Lecturer on Law
Amir directs the Washington, D.C. Office of the Roderick & Solange MacArthur Justice Center, where he litigates civil rights and criminal justice issues before the U.S. Supreme Court and other appeals courts around the country. This Spring, he will teach a reading group on Supreme Court litigation. He also runs an independent criminal justice appellate clinic, where students work on criminal justice appeals in the Winter and Spring semesters.
Amir has extensive experience litigating high-stakes criminal appeals. In 2016, for instance, Amir successfully argued before the U.S. Supreme Court in Welch v. United States and obtained a decision that provided hundreds of people across the country with relief from mandatory minimum sentences that had been imposed in violation of the U.S. Constitution. Amir also represented Louisiana death-row inmate Kevan Brumfield in the U.S. Supreme Court and before the lower courts on remand, obtaining multiple victories that led to the permanent reversal of Mr. Brumfield’s death sentence. In addition to his criminal justice work, Amir has been involved in the challenges to President Donald J. Trump’s Executive Orders restricting the entry to the U.S. of people from several majority-Muslim countries. He has appeared on television and published pieces discussing the legal challenges to the Orders, including in The Guardian and on Take Care Blog.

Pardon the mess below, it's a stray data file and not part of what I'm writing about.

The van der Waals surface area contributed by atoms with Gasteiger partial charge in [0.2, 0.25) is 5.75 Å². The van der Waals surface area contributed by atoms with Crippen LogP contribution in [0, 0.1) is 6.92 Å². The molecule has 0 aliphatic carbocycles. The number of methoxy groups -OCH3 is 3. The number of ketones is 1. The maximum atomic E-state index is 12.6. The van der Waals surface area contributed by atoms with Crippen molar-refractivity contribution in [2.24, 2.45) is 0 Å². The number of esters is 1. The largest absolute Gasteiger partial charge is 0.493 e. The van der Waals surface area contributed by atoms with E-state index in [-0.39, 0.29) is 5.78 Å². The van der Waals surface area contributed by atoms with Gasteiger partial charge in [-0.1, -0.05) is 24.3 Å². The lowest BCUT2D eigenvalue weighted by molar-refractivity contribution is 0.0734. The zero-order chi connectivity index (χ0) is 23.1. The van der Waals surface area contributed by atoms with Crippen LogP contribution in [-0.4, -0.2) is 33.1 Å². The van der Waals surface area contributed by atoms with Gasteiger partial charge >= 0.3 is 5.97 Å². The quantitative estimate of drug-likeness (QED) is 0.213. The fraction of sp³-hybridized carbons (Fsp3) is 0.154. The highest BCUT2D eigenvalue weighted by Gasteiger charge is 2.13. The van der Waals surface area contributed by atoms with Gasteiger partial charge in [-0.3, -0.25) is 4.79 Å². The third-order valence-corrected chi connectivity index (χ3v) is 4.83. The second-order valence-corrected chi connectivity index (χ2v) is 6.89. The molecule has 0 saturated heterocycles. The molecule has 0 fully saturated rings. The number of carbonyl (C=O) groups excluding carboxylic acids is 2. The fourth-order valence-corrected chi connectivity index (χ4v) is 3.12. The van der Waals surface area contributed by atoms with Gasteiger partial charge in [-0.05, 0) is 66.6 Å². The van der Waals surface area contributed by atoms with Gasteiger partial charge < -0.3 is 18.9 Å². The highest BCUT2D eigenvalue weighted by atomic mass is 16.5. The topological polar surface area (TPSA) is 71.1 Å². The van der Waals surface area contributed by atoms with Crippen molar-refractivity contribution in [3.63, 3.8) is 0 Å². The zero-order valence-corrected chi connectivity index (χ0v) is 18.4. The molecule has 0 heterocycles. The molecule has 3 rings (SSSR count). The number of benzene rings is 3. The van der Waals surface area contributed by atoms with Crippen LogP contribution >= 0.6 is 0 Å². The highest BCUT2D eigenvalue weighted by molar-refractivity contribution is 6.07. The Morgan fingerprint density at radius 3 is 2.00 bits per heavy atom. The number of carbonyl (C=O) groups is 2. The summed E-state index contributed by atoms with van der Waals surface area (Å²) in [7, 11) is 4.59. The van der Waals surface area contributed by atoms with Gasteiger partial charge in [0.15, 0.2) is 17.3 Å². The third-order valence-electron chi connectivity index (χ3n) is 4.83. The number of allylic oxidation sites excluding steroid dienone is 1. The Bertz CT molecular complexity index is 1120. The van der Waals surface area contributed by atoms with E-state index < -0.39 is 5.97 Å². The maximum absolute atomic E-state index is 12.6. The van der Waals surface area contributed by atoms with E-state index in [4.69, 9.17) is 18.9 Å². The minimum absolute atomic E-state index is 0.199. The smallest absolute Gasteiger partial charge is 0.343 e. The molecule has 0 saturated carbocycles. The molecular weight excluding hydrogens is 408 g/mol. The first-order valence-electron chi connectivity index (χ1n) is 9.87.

Amir is also an Adjunct Professor of Law at Georgetown Law, where he teaches a course on constitutional litigation. He serves as Vice Chair of the American Bar Association’s Committee for National Security & Civil Liberties, on the Legal Advisory Council for the Fair Punishment Project, and as a member of the Edward Coke Appellate Inn of Court. Amir graduated magna cum laude from Harvard Law School. He previously clerked for Judge Raymond C. Fisher on the U.S. Court of Appeals for the Ninth Circuit and Justice Marshall Rothstein on the Supreme Court of Canada.